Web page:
The widening and sanitizing of the Green Belt is going to result in an accident someday between a non-motorized user and a motorized vehicle of some sort. I've seen moto cross bikes, snowmobiles, and ATV's back there, and it wouldn't take but one blind corner with a biker or hiker just around the bend to have a bad situation occur. Waterloo should not have widened out the trails so much, and if the City insists on doing the wide clear cutting, then some gates or bollards need to be installed at certain points to fend off the motorized users. Either that, or say ta hell wid it, and just allow a free-for-all situation where motorized users and human powered users mix it up in whatever way happens. Having signs posted saying that motorized users are not allowed is certainly not working. That's for sure. 

 Okay, that's enough random thoughts for one post, I'm sure! 

Tuesday, January 26, 2016

Cirrus Cycles Body Float: Reviewed On Snow

The Cirrus Cycles Body Float seat post: Under the protective shroud!
The Winter is starting to show signs of change here, and I fear that fat bike conditions are going to deteriorate to the extent that I will be switching over to some gravel travel again soon. Since that seems to be the likely case, I thought I would download my current thoughts on this unusual Body Float seat post for now. You can go back to my original introduction of this post on my fat bike HERE, or see a bit of an update I did back in December HERE.

I've done a lot of miles on this post this Winter in varying conditions and in temperatures ranging from sub-zero to the 50 degree mark. I've been in deep, unconsolidated snow, packed in snow, ice, mud, pavement, and dirt. Terrain has ranged from very muddy to frozen ground and frozen, post-holed snow, which resembles riding on uneven, rough concrete more than anything else. In the following paragraphs I will relate my fat biking experiences, but I also intend on continuing these comments after I have had the post back on a Fargo and perhaps a gravel rig as well.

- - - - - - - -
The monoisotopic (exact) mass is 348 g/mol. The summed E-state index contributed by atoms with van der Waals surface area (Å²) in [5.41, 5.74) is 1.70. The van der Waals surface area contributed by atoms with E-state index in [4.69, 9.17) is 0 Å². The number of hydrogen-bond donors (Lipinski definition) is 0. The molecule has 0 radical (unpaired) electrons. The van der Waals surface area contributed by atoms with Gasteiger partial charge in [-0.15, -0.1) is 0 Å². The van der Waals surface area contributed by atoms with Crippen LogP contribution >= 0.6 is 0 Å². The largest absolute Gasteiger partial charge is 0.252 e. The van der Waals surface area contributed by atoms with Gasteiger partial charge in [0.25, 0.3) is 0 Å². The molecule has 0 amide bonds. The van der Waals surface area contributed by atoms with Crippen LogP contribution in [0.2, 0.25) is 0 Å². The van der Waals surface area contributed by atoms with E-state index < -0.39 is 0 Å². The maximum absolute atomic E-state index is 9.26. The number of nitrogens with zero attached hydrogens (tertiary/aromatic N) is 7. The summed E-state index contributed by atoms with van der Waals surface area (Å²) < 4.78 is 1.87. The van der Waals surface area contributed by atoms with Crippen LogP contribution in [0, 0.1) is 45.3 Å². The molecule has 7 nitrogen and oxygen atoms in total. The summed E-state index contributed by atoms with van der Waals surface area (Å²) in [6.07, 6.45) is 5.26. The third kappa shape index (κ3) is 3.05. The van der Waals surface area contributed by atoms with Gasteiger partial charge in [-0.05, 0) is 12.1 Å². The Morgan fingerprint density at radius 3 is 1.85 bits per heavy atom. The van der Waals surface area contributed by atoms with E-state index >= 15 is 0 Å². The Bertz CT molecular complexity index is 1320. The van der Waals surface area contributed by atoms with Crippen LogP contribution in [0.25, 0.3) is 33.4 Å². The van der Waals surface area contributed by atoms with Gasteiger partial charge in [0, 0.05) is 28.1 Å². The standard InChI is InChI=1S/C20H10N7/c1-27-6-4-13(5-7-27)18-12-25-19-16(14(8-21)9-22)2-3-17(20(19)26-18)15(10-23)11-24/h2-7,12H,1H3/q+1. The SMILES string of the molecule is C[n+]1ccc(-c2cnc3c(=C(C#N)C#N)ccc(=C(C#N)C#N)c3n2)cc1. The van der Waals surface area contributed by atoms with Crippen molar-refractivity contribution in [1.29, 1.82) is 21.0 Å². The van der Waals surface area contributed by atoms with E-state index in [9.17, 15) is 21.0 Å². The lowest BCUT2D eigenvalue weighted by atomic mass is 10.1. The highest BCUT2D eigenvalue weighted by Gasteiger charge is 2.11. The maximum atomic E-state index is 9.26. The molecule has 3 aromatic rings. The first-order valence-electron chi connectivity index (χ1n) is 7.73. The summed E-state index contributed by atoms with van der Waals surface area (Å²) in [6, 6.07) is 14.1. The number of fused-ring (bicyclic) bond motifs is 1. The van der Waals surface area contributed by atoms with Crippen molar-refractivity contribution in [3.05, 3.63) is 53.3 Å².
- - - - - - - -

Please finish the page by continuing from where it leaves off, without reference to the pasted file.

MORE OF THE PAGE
So, for now here's the views I have on this device. I have had really good experiences so far with the post and its workings. There have been zero issues with the mechanism, the way it functions on a day to day basis, and it does what it is advertised to do. The bottom line here is that, while the post is a fair chunk of change to purchase, it lives up to its billing. The darn thing works and it makes me want to ride the Ti Mukluk it is installed on more and more.

It is hard to portray in a picture, but the trail here was hard, frozen, uneven, and pock-marked snow. Like cement, basically.
The defining ride in the last month or so was the past weekend where conditions had turned our trails into cement with an undulating, pock marked surface. Well......okay, not really cement, but frozen so hard it was like cement. You get the picture here, I'm sure. It was rough, and not at all like snow usually is to ride on. There was no forgiveness in the trail surface whatsoever.

I went out a bit easy at first to feel out how much grip there was. It was a tiny bit slick, but not too bad. After I passed a couple of guys on the way out to my turn about point, I hit the gas and went about as fast as I would dare to any other time on a dry trail on a 29"er. So, pretty darn fast. So fast that the trail was jack-hammering my rigid front end so hard that I had numb hands and I thought I might get tossed off the bike by the rough surfaces. In fact, I went off-line a couple of times, it was so rough. A front suspension fork would have been the ticket here, but alas- I don't have one for the Ti Mukluk.

Conversely, the rear end, while it was by no means less bouncy than the front end, was damped in a beautiful way by the Body Float post. In fact, I felt it bottom out a couple of times on hard hits, but the bottoming out wasn't harsh at all. During the rest of the ride it was getting worked really hard. There was no time during my two and a half hour ride that the Body Float was getting any reprieve from the constantly undulating, rough trail surface. I suspect it was cycling through almost all of its travel during most of that time.

Post ride pose. The Body Float post has proven its worth on a fat bike.
Verdict.....So Far: Worth every penny. Basically that's the bottom line. On a fat bike, where slower travel and undulating, uneven trail surfaces are common, especially on soft snow, or hard, crusty, frozen snow, the Body Float will not only absorb those compressive hits, but it allows you to stay on the pedals, spinning, and maintaining momentum.  This is crucial in many situations on a fat bike, and if that was all it did, I would be happy. However; the Body Float also smooths out the small to medium trail chatter that can end up making you go numb, or fatigue your body prematurely.

There is also some minor traction benefits and in some situations where you are seated and climbing, the Body Float, allowing you to have uninterrupted pedaling, also keeps your body from bouncing off the post/saddle on trail irregularities and causing your tire to lose traction. Obviously, if you are out of the saddle, the Body Float has zero benefits, but for a fat bike, where being seated is often the case the majority of your ride in soft conditions, this post pays big dividends.